- To reduce turnaround time and to meet the demands of the citizens charter.
- To provide for effective resource management to improve the quality of administration.
- To reduce processing delays.
- To establish transparency and accountability.
- World Consumers Day
15 March is World Consumer Rights Day (WCRD), an annual occasion for celebration and solidarity within the international consumer movement. It marks the date in 1962 President John F Kennedy first outlined the definition of Consumer Rights.
- It is an opportunity to promote the basic rights of all consumers, for demanding that those rights are respected and protected, and for protesting the market abuses and social injustices which undermine them.
- Theme: ‘Making digital marketplaces fairer’.
- WCRD was first observed on 15 March 1983, and has since become an important occasion for mobilising citizen action.
- Consumers International (CI), which was founded in 1960 organises WCRD. It is the only independent and authoritative global voice for consumers and has over 220 member organisations in 115 countries around the world.
Consumer protection act:
- India adopted the Consumer Protection Act, later in 1986, thus providing a legal face to the Indian consumers. One of the strongest campaigns for addressal and protection of consumer rights in India, is “Jago Grahak Jago” which literally translates into, “wake up consumers”! This multimedia campaign from Ministry of Consumer Affairs, Government of India is aimed at creating an aware consumer.
- Central Council for Research in Ayurvedic Sciences (CCRAS)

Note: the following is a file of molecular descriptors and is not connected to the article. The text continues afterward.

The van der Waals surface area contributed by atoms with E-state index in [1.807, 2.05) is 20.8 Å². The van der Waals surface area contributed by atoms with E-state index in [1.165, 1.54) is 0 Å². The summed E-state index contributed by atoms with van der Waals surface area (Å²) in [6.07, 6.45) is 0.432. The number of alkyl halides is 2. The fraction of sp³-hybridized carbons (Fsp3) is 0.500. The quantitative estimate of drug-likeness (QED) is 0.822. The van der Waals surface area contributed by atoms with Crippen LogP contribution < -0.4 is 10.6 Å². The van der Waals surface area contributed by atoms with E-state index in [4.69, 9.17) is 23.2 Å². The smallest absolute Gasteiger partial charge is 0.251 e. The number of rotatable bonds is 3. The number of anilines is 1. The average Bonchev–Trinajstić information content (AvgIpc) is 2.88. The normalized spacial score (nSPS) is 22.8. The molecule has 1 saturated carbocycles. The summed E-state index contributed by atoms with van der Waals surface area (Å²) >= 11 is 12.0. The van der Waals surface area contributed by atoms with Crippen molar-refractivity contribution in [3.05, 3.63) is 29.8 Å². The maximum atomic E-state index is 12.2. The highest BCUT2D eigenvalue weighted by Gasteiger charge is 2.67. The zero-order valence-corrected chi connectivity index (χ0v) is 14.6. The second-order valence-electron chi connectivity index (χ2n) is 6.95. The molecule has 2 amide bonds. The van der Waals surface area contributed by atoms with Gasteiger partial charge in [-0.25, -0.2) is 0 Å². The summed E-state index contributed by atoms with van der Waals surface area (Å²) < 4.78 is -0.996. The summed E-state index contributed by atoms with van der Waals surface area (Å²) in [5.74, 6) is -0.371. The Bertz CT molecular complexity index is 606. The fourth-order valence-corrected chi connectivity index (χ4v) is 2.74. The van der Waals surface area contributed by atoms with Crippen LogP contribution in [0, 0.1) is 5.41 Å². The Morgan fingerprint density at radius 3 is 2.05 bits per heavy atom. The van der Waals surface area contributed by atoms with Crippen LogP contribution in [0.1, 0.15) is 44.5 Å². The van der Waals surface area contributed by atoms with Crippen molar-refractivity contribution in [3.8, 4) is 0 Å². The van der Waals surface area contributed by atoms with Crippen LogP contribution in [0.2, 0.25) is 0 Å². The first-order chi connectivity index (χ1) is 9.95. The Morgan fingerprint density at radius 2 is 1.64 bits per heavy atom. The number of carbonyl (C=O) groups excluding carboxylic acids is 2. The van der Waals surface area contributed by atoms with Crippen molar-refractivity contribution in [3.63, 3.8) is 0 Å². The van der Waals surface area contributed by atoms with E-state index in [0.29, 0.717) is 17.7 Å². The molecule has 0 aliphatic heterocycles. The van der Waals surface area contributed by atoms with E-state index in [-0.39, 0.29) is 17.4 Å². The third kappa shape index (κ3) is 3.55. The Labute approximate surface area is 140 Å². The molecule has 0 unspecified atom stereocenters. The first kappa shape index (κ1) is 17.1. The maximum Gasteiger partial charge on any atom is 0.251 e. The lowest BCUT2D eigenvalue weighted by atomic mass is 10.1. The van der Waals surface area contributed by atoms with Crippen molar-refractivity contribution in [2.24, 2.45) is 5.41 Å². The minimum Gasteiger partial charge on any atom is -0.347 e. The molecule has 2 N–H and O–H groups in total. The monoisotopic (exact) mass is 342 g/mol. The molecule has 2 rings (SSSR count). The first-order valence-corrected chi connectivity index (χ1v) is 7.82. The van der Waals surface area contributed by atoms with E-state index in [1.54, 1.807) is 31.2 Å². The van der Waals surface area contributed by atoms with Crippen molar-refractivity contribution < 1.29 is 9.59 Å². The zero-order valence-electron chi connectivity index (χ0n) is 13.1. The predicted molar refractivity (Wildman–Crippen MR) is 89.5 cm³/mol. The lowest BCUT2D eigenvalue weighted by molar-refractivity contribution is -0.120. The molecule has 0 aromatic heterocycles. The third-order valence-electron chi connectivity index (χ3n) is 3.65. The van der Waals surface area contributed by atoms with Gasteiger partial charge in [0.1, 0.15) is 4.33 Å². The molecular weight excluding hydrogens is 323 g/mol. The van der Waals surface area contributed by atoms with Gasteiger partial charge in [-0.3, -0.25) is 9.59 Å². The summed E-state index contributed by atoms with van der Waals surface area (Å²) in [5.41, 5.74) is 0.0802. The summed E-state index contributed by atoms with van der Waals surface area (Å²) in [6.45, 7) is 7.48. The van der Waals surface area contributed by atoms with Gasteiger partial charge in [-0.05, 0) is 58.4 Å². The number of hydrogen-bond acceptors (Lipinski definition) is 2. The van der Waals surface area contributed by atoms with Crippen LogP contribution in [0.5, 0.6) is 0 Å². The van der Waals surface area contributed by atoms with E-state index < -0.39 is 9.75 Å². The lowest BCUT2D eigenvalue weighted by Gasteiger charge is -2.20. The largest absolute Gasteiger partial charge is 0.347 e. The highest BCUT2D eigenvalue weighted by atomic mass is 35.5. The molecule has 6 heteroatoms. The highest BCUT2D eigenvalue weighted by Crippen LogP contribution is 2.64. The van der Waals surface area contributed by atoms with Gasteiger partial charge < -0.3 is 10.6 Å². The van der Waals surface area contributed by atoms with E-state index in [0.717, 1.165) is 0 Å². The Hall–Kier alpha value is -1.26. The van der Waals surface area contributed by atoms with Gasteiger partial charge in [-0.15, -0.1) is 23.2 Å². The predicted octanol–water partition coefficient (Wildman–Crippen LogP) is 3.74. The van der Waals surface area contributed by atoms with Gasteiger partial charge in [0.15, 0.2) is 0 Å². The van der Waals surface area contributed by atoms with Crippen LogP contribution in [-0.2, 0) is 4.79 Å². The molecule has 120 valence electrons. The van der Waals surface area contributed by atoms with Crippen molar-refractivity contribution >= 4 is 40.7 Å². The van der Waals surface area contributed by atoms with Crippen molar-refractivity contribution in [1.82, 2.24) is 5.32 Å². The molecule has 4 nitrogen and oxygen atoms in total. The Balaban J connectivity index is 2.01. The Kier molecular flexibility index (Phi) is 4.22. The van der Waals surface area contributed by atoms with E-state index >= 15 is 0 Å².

CCRAS has developed and commercialized the following two drugs:
- AYUSH 82 An Anti Diabetic Ayurvedic Formulation.
- AYUSH SG An Anti-Rheumatoid Arthritis preparation.
- CCRAS is actively involved in scientific process of drug development adopting prevalent guidelines such as Good Clinical Practices Guidelines for ASU drugs (GCP-ASU), Ministry of AYUSH and National ethical guidelines for Bio-Medical Research (ICMR), WHO guidelines for traditional medicines etc. as per requirement and as feasible through its peripheral institutes.
- The Central Council for Research in Ayurvedic Sciences (CCRAS) is an autonomous body of the Ministry of AYUSH (Ayurveda, Yoga & Naturopathy, Unani, Siddha and Homeopathy), Government of India.
- It is an apex body in India for the formulation, coordination, development and promotion of research on scientific lines in Ayurveda and Sowa-Rigpa system of medicine
- Annual Survey of India’s City-Systems (ASICS)
Source: The Hindu
The fifth edition of the Annual Survey of India’s City-Systems (ASICS) by Janaagraha Centre for Citizenship and Democracy has been released.
- The objective of the survey was to measure the preparedness of cities to deliver high quality infrastructure and services in the long term by evaluating “city systems”.
- The survey spans 23 Indian cities and factors in answers to 89 questions. The cities were scored based on the quality of laws, policies, institutions and institutional processes that together help govern them.